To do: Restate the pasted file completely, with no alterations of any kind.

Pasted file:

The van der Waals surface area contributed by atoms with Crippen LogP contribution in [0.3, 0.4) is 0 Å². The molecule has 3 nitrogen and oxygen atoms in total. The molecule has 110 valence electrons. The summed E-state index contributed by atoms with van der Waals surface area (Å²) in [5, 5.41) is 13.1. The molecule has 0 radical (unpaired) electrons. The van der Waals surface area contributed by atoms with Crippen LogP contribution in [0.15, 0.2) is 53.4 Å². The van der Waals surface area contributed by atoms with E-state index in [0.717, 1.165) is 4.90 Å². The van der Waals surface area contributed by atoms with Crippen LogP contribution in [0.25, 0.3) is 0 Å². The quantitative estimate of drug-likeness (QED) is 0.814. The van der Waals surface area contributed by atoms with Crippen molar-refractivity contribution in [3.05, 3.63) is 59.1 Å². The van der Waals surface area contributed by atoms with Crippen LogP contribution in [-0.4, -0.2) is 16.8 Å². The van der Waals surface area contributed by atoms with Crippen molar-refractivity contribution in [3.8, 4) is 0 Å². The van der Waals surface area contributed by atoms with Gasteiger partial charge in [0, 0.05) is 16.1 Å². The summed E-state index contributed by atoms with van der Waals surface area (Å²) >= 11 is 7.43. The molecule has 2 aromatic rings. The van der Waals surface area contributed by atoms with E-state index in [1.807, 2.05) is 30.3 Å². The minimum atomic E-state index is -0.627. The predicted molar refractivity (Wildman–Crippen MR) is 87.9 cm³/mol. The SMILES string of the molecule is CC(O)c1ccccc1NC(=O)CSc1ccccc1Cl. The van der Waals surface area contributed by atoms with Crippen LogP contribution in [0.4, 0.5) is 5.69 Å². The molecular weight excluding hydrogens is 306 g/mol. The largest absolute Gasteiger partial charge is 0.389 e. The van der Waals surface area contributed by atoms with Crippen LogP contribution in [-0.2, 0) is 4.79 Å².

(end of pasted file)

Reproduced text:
The van der Waals surface area contributed by atoms with Crippen LogP contribution in [0.3, 0.4) is 0 Å². The molecule has 3 nitrogen and oxygen atoms in total. The molecule has 110 valence electrons. The summed E-state index contributed by atoms with van der Waals surface area (Å²) in [5, 5.41) is 13.1. The molecule has 0 radical (unpaired) electrons. The van der Waals surface area contributed by atoms with Crippen LogP contribution in [0.15, 0.2) is 53.4 Å². The van der Waals surface area contributed by atoms with E-state index in [0.717, 1.165) is 4.90 Å². The van der Waals surface area contributed by atoms with Crippen LogP contribution in [0.25, 0.3) is 0 Å². The quantitative estimate of drug-likeness (QED) is 0.814. The van der Waals surface area contributed by atoms with Crippen molar-refractivity contribution in [3.05, 3.63) is 59.1 Å². The van der Waals surface area contributed by atoms with Crippen LogP contribution in [-0.4, -0.2) is 16.8 Å². The van der Waals surface area contributed by atoms with Crippen molar-refractivity contribution in [3.8, 4) is 0 Å². The van der Waals surface area contributed by atoms with Gasteiger partial charge in [0, 0.05) is 16.1 Å². The summed E-state index contributed by atoms with van der Waals surface area (Å²) >= 11 is 7.43. The molecule has 2 aromatic rings. The van der Waals surface area contributed by atoms with E-state index in [1.807, 2.05) is 30.3 Å². The minimum atomic E-state index is -0.627. The predicted molar refractivity (Wildman–Crippen MR) is 87.9 cm³/mol. The SMILES string of the molecule is CC(O)c1ccccc1NC(=O)CSc1ccccc1Cl. The van der Waals surface area contributed by atoms with Crippen LogP contribution in [0.4, 0.5) is 5.69 Å². The molecular weight excluding hydrogens is 306 g/mol. The largest absolute Gasteiger partial charge is 0.389 e. The van der Waals surface area contributed by atoms with Crippen LogP contribution in [-0.2, 0) is 4.79 Å².